Azra – Bosnia and Herzegovina


Azra is a happy, high-spirited little girl who lives with her mother, Alma, in a village in Bosnia and Herzegovina. “Azra loves songs, she loves you to talk to her – she needs a lot of attention!” Alma says. Alma is only 19 but she knows what it takes to be a good mother. She is warm and attentive and clearly loves her daughter very much. “Azra is beautiful, her smile is perfect!” Alma says.

But Azra’s childhood could have been very different. Her father died in a mining accident shortly before she was born. Alma was alone, with nowhere to live and no income. The only relative who could offer any support was her elderly grandmother. Alma was afraid that she might have no choice but to allow her daughter to be raised in an orphanage, without any of the love and attention that Azra so clearly thrives on today.

Orphanages do not protect children, they harm them. This is especially true for babies.  Reliable research suggests that every three months spent in an orphanage before the age of three, stunts a child’s physical and cognitive development by one month. After six months, this damage may be irreversible. To develop as they should, babies need the dedicated care and attention of a parent-figure and no institution can ever provide this.

That’s why, before Azra was born, our team in Bosnia and Herzegovina worked with Alma to give her the support and encouragement she needed to keep her baby.

We helped to arrange a place for Azra and Alma at a local Mother and Baby Unit, a service developed by Hope and Homes for Children – the National Coordinator of the Opening Doors for Europe’s Children in Bosnia and Herzegovina –  to help vulnerable mothers and babies to stay together. The staff at the Unit made sure that Alma and Azra had the help and advice they needed to make a good start in life together. Living in the Mother and Baby Unit was not easy for a teenager. Alma missed her friends but our team were impressed by the way that Alma cared for Azra. Despite the challenges, she was determined to do her best for her daughter.

Eighteen months on, and Alma and Azra are doing well. They have left the Unit and moved in with Alma’s grandmother. Life as a single mother is never easy but while she was in the Mother and Baby Unit Alma completed a diploma in hairdressing and she works part-time to help to provide for her daughter.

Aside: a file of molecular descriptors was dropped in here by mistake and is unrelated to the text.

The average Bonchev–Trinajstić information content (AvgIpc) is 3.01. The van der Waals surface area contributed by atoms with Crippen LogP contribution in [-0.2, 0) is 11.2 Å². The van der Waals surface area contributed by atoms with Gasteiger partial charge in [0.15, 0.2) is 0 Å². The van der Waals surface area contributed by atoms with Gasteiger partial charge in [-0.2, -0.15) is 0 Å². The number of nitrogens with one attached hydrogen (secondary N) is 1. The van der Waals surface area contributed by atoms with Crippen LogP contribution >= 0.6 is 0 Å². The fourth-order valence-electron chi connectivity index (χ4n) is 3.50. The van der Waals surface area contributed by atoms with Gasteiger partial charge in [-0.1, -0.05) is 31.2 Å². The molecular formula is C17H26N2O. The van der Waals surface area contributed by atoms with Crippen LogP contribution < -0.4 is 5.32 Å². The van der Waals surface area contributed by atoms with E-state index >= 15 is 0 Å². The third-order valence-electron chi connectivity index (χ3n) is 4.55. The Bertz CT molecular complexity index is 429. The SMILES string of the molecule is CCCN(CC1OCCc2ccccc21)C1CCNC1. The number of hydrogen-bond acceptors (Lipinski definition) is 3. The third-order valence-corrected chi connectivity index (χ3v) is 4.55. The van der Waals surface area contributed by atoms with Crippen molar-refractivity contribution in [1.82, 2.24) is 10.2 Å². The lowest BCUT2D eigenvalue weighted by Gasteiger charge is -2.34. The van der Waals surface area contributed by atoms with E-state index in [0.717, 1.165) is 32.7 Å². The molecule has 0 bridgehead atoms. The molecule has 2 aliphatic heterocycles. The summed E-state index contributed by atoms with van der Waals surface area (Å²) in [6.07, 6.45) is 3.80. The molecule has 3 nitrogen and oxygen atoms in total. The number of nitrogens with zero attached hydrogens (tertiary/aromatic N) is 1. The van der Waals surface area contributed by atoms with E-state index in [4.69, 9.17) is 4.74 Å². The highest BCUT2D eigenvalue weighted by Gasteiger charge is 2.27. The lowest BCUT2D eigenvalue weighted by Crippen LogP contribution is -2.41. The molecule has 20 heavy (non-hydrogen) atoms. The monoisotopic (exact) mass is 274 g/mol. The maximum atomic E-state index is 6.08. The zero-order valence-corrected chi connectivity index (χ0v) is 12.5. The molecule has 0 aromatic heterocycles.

“Azra is my life,” Alma says. “I want to protect her and to protect her future.”


Alya – Bulgaria

Seven months into pregnancy, Alya’s then parents-to-be have realised that she would have facial anomaly after birth – cleft lip and cleft palate. „The next minute after Alya was born, and the midwives passed the baby to me, I was terrified: she was all covered in blood with a huge hole looming on her face,” recalls Alya’s Mum. “And the first words that I heard from staff were “Wow, it is a baby with the cleft palate.” Although we have been aware of our daughter’s facial deformities before birth, the lack of understanding from personnel of the hospital after her birth was the first reality slap. I was scared and anxious when I saw Alya, and I cried a lot. Nobody told me anything, there was a total lack of support,”  add’s Alya’s mother.

After being discharged from maternity hospital, without parents knowing, the girl was transferred to the Home for Medico-Social Care for Children. When the social services called her father to sign an order for accommodation, he denied. It was the doctors’ opinion that the mother could not provide appropriate care for her daughter, and that she will not be able to cope with feeding the baby which will put the girl’s life in danger. After Alya’s placement in a Home for Medico-Social Care for Children, the Center for early intervention was contacted by the project coordinator “Direction Family” with request to arrange consultation for Alya’s parents. Meeting the manager of the Center has encouraged and reassured Alya’s parents of their parental capacity to care for little Alya at home, in a supportive and caring family environment. The Centre has also offered professional support by the team of experts in the Centre.  With the help of local NGO, parents contacted Association of patients with inborn facial anomaly who work towards prevention of abandonment of children with facial anomaly and improving the quality of treatment for these children.  Alya had an operation and after successful recovery she now eats normally.

Alya’s story shows that the early intervention is essential in prevention of children’s separation from their parents. It starts with informing about the child disability and continues with psychological and emotional support to parents immediately after the birth. Understanding and acceptance of the child’s diversity, as well as supporting the notion that children should grow up with their own homes, not in children’s homes, is crucial to it.